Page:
We completed the first half of our 232-mile Greencore Pipeline in 2011; setting the stage for completion in late 2012.The Greencore Pipeline is the initial portion of our planned CO2 pipeline infrastructure in the Rocky Mountain region that will connect the various sources of CO2 to our oil fields. The first segment of the pipeline will start at the Lost Cabin gas plant and run northeast through Wyoming. In 2012, we plan to complete the pipeline into southeast Montana, where it will initially terminate at Bell Creek Field. This pipeline has a planned capacity of 725 MMcf/d and will greatly expand the capture of industrial CO2 in the region.
Purpose of the Greencore Pipeline
Denbury’s plan is to construct the Greencore Pipeline to transport CO2 from anthropogenic sources to petroleum reservoirs in the Rocky Mountain region. Initially only 50 MMcf/d will be transported. However, the pipeline is designed to transport future volumes of up to 725 MMcf/d with the addition of pump stations and additional sources of CO2. Implementation of more enhanced oil projects would result in incremental oil production that would not otherwise be economically produced. The incremental production would extend the economic life of the fields and benefit both state and local economies.
Facts About the Pipeline
- Size : 20” diameter pipeline
- Length : Approximately 232 miles
- Volume : Designed to transport up to 725 MMcf/d of CO2
Design and Operations : The pipeline has been designed to operate under the rules and regulations of the U.S. Department of Transportation (“DOT”)
- Regulatory : Compliant with local, state and federal regulations. Prepipeline construction involves approvals for wild life habitat, culture resource studies, water resources and wetland-delineation, along with other environmental and safety statutes
- Targeted Completion Date : 4th Quarter 2012 (constructed over 2 years, start August 2011 thru December 2011 and August 2012 thru December 2012)
Environmental Protection Commitments for Pipeline Routing
- The project has re-routed the pipeline out of no surface occupancy (“NSO”)areas i.e., within 0.6 mile of occupied leks.
- The project has committed to constructing outside the nesting season (March 15 to June 30) over a two-year period. In addition, nesting habitat was delineated during spring 2010 along the entire pipeline corridor in order to quantify nesting habitat disturbance.
- The project has committed to not constructing November 15 to March 14 in mapped winter concentration areas. A total of three aerial surveys (January 2010 and winter 2010/2011) will be completed to identify winter concentration areas along the pipeline.
- The project has re-routed the pipeline out of NSO areas of artificial nesting structures within the Casper field office (i.e., within 0.5 mile of the structures).
- The project has committed to not constructing within the appropriate raptor nest buffer during the raptor nesting season (February 1 to July 31). A total of two aerial surveys (spring 2010 and spring 2011) will be completed to identify active raptor nests along the pipeline.
- The project has committed to not constructing within half a mile of mapped bald eagle winter roosts (November 1 to March 30). A total of three aerial surveys(January 2010 and winter 2010/2011) will be completed to identify winter roosts along the pipeline.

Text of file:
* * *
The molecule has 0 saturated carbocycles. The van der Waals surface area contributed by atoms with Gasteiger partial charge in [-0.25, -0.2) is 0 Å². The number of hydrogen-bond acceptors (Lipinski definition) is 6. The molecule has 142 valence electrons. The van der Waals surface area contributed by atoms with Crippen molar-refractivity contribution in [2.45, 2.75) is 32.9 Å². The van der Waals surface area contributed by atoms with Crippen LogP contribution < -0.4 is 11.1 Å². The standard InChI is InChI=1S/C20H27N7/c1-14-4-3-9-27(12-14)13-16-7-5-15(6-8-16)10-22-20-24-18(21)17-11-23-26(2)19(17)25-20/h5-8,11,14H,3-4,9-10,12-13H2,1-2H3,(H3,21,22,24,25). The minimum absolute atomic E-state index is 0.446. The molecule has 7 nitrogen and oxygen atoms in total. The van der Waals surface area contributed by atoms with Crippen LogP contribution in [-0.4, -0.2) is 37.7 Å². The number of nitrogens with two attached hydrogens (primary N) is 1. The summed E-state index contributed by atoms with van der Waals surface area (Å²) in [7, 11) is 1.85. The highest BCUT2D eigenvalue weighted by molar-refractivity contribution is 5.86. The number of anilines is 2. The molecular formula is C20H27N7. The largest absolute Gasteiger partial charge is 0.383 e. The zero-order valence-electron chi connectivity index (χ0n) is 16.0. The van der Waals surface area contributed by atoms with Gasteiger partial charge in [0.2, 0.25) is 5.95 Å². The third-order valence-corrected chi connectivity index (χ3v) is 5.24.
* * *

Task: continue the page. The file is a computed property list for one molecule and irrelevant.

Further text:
- The project has committed to not constructing within mapped mountain plover habitat from April 10 to July 10, unless mountain plover nest surveys are conducted. If a nest is found, a quarter-mile buffer will be implemented prior to construction in 2011. Mountain plover habitat mapping was completed in
Wetlands and Waterbodies Conservation
- The project has committed to conducting comprehensive wetland and waterbody delineations within the project area to determine the spatial extent of hydrological features potentially impacted by the project.
- The project has committed to avoiding wetland and waterbody features to the maximum extent possible. If avoidance is not feasible, the project has committed to implementing neckdowns (i.e., a reduction in right-of-way width, 50 feet or less) during construction.
- The project is working with the BLM to mitigate adverse effects to National Register-eligible historic and prehistoric sites by compliance with section 106 of the National Historic Preservation Act.
- The project is avoiding several eligible prehistoric sites via reroutes. Project archaeologists have worked closely with civil surveyors to identify viable avoidance options, including centerline re-routes and removing roads from consideration as access.
- The project is cooperating with the BLM with regard to Native American concerns. Sensitive cultural features (e.g., stone circles, stone cairns) are being avoided per BLM request.
- Where avoidance is not an option, the project is committed to data recovery excavation to mitigate adverse effect. Thus far, two sites have been identified for this type of treatment.
- Fencing and right-of-way width restrictions will be implemented at severalNational Register-eligible sites in close proximity to construction activities to ensure avoidance. Other mitigation measures include, for example, restoration of the original grade of historic railroads and trails/roads that are impacted by the project.